Below you’ll find a simple map that will bring you out of The Land of Singles and into The Land of Marriage. In a few simple steps, you’ll have that band on your finger and a date for your office holiday party.[Click to make the image larger]
As you can see, it’s really quite simple and begins with an ice cream cone. This cone can be substituted for something else your partner of choice likes—you know, in case she’s lactose intolerant. Maybe a bag of her favorite snack food, like Pizzeria Pretzel Combos. Or her favorite drink from Caribou Coffee.
The good news is that this map is easily customizable. If the girl you have in mind prefers daisies, then go for it—give her daisies instead of roses. Or if she doesn’t like heart-shaped pendants, go for a nice pair of earrings. The key is that each step shows more commitment (oh no! The ‘c’ word!) than the one before. It’s a grander gesture that signals to her that you want to be more than just the purveyor of delicious frozen dairy treats. You want to be the recipient of her life insurance (okay—something more romantic—the recipient of her heart for all time. Awwwww).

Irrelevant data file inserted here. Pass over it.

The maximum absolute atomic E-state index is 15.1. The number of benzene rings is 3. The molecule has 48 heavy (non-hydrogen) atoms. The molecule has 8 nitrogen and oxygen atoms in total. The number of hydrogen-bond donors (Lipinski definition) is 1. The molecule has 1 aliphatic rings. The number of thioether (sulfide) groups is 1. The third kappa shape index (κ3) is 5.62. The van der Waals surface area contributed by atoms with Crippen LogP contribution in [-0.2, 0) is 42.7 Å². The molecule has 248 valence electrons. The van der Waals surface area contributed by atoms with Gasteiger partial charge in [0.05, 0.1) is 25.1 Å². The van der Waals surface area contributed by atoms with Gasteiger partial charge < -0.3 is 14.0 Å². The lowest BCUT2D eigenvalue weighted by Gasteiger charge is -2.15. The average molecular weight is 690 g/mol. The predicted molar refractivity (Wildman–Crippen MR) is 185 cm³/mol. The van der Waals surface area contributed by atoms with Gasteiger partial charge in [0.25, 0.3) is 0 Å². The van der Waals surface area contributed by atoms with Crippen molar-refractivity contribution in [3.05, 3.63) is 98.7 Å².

Armed with this map, I believe even the guy most inept or insecure about talking to girls will be able to find his travel buddy. All it takes is a gesture that proves his intentions. And maybe it doesn’t work on the first try (or second or third), but when the right buddy comes along, she’ll walk alongside him and follow the treasure map at just the right time.
October 13, 2008
I live in the United States of America. One of the perks of living in this country is that you can find any kind of restaurant you want: Italian, German, Irish, Chinese—take your pick. Among my favorites are Chinese and Japanese restaurants. Yet every time I’m in one I am confronted with the same question:
Why are they using chopsticks?
By “they” I mean the other patrons. Why are half of them using chopsticks when forks are readily available? Do they not realize they are in the US? Do they think the forks are there for decoration? Or do they think everyone else is impressed with their skill? Because we’re not.